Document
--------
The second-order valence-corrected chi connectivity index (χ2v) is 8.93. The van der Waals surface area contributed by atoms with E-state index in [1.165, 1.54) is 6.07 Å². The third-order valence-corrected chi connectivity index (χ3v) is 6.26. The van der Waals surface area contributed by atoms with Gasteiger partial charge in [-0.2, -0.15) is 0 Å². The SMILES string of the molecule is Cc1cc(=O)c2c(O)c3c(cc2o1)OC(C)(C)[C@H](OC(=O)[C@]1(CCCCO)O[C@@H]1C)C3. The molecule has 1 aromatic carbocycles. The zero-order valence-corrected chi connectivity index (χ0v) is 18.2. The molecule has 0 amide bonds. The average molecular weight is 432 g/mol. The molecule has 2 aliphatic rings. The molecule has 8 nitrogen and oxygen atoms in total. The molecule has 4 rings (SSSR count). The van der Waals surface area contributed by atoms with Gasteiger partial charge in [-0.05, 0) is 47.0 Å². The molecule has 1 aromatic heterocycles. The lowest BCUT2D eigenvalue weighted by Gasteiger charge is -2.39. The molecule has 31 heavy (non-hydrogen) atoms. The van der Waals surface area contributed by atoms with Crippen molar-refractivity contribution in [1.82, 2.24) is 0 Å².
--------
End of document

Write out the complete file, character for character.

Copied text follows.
The second-order valence-corrected chi connectivity index (χ2v) is 8.93. The van der Waals surface area contributed by atoms with E-state index in [1.165, 1.54) is 6.07 Å². The third-order valence-corrected chi connectivity index (χ3v) is 6.26. The van der Waals surface area contributed by atoms with Gasteiger partial charge in [-0.2, -0.15) is 0 Å². The SMILES string of the molecule is Cc1cc(=O)c2c(O)c3c(cc2o1)OC(C)(C)[C@H](OC(=O)[C@]1(CCCCO)O[C@@H]1C)C3. The molecule has 1 aromatic carbocycles. The zero-order valence-corrected chi connectivity index (χ0v) is 18.2. The molecule has 0 amide bonds. The average molecular weight is 432 g/mol. The molecule has 2 aliphatic rings. The molecule has 8 nitrogen and oxygen atoms in total. The molecule has 4 rings (SSSR count). The van der Waals surface area contributed by atoms with Gasteiger partial charge in [-0.05, 0) is 47.0 Å². The molecule has 1 aromatic heterocycles. The lowest BCUT2D eigenvalue weighted by Gasteiger charge is -2.39. The molecule has 31 heavy (non-hydrogen) atoms. The van der Waals surface area contributed by atoms with Crippen molar-refractivity contribution in [1.82, 2.24) is 0 Å².